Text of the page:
Wed. May 20: It’s been a bad week for Darius. Two phlebotomies (the only way to control his particular type of cancer, Polycythemia Vera). He is weak. I know he won’t show it during MHA–although I’ll notice his energy levels and he’ll be honest with me. When anyone asks how he’s doing, he’ll say either, “TERRIFIC!” or “Blessed and highly favored!” Bruce and I pick him up at 5:30 a.m. Darius gives his wife a hug and a kiss, and I understand that she is now entrusting him to me. We head to the airport. My youngest son is with us. We will part ways at Chicago, and he’ll go to Indiana to be with his sister. I’ll join them all (including my grandkids) after the conference.
After a lunch at O’Hare, Darius and I walk my son (Michael) to his gate. Michael grins as Darius slips him five dollars. “Thanks, Darius,” he says. I am grateful that my children know him as a member of our extended family, and that they address him comfortably. Years ago, I took my youngest daughter with me to a writing session with Darius. She had a gall stone attack while we were at his house, and he gave her a blessing. The attack ended immediately. Later, when she needed another blessing, she asked that Bruce and Darius give it to her. Darius drove to Provo from Midvale (where he lives) to answer her request. He respects the priesthood in a way few men do. Until June 8th, 1978, he didn’t think he’d be a priesthood holder in this life. He puts on his Sunday clothes whenever he gives a blessing.
We arrive in Springfield, meeting a sunny, breezy, spectacular day. After some rest and a quick meal, we walk around the city. Lincoln country. There are statues of the 16th president everywhere. Benches on the street include quotes from Lincoln. I am aware that the next day, President Obama will talk about torture, and Dick Cheney will talk about “enhanced interrogation.” The quote on one bench speaks so loudly to me that I write it down: “Let every man remember that to violate the law is to trample on the blood of his father and to tear the character of his own and his children’s liberty. Reverence for the law must be the political religion of the nation.” Quotes about slavery abound: “Just as I would not be a slave, so I would not be a master. That to me is the definition of democracy.”
Darius’s grandfather was born a slave. I will become more aware of that reality over the next few days as I sense the spirit of Abraham Lincoln presiding over Springfield and even visiting MHA.
Thursday May 21: We go to Nauvoo, mostly wanting to attend the temple. The recognition begins–not so much for me, but for Darius, who is on a BYU television program called _Questions and Ancestors_. The man who will be his veil worker recognizes him, the temple president recognizes him, the person renting us our clothes recognizes him. Darius doesn’t like it. There was a time in his life when he became a bit of a hermit, feeling the pressure of being “Brother Gray–the Mormon Negro” as a huge burden. It was particularly hard when he personally was given all sorts of attention (he was a reporter for KSL), but nothing changed in the ways other blacks were treated. The priesthood restriction was in place, and all sorts of justifications were being taught. The Church was sending him all over to tell his conversion story, but at the same time, debate over segregation and Civil Rights was igniting a lot of racist talk. White people spoke about the policy which kept blacks from the priesthood or the temple, and usually satisfied themselves quite well with their answers. Blacks, for the most part, simply kept their distance. Darius held on to his testimony, which never wavered. But the conflict deepened, and came to a head in the early 1970s (that’s detailed in special features of our documentary). He became inactive in the church. He holed up with his wife and a dog, and simply disappeared for a time.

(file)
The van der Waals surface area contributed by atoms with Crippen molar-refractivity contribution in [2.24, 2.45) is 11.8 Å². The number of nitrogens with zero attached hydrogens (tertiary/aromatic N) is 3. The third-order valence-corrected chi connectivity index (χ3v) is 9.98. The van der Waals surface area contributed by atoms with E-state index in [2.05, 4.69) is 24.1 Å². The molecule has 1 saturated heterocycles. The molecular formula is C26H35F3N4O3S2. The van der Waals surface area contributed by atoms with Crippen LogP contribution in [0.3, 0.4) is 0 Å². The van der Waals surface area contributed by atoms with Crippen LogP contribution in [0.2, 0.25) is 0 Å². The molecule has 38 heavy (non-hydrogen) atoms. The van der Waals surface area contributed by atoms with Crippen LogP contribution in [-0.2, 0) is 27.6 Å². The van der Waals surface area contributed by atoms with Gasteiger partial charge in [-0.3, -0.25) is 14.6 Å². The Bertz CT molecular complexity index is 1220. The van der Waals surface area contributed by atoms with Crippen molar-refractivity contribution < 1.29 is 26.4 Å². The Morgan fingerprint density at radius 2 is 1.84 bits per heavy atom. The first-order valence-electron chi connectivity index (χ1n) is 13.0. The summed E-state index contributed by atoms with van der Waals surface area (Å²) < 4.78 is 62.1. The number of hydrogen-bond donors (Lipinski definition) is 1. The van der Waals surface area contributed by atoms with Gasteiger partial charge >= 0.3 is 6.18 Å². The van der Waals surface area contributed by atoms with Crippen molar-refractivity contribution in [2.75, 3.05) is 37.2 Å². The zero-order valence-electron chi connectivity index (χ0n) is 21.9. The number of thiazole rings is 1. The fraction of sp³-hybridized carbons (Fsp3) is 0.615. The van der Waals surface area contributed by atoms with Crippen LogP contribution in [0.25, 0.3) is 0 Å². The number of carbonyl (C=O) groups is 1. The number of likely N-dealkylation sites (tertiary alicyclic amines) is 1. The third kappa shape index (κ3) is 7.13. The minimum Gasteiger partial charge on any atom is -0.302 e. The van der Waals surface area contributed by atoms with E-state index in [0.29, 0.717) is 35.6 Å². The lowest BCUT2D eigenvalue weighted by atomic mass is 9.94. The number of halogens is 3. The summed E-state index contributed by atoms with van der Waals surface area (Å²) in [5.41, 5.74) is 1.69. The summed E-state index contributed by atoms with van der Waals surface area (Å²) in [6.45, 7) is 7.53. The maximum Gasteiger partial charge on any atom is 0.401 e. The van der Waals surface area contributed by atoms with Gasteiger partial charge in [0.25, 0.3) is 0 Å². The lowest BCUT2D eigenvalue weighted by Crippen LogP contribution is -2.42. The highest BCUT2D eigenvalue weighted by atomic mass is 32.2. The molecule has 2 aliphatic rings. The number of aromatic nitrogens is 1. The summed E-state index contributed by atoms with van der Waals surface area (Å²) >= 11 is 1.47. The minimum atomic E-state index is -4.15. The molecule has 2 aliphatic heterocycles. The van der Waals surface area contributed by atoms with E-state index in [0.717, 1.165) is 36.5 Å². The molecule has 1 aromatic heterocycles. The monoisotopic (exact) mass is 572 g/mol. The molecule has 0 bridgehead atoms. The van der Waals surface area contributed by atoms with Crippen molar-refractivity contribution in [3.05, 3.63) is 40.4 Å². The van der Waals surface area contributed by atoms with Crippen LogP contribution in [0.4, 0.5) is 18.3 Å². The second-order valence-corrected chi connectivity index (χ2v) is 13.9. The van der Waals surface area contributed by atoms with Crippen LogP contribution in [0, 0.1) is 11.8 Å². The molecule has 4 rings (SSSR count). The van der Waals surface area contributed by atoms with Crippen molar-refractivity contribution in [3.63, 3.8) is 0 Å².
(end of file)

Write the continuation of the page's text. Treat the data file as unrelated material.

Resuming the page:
In the temple, Darius and I exchange pleased smiles as we realize that we will be walking from room to room during the session, not just sitting in one place. I know he’s in pain, but he’s not letting it show at all–except when he needs to stand. His joints hurt terribly, and he can’t control the grimace as he rises. I instinctively reach out to steady him, but I’m too far away. When the time comes for the presentation of the Law of Consecration, he and I are seated directly opposite each other.
He considers his covenants to be not just for the person he’s representing, but as a recommitment for himself. This is the hardest one. CONSECRATE yourself. He has received many priesthood blessings, and his energy is better than it was five years ago. But the pain has not ended (in fact, it’s worse than ever), and he still has cancer. Promising to live the Law of Consecration means accepting more invitations to speak, doing more travel, fielding more anguished questions from black Latter-day Saints who are just now learning what was believed and said of them by previous church leaders and members, or who are just finding out about the full implications of the priesthood restriction. He has over a thousand messages on his e-mail.
I meet his eyes. I watch him make his promise to God. We give each other a subtle but solemn nod.
After the session, we go outside the temple and walk up to a particular stone Darius has designated. He touches it and says, “This is for you, Brother Elijah Abel. And for you, Green Flake.” I touch it and speak the names of Jane Manning James, her brothers and sisters, and her children. They too are family.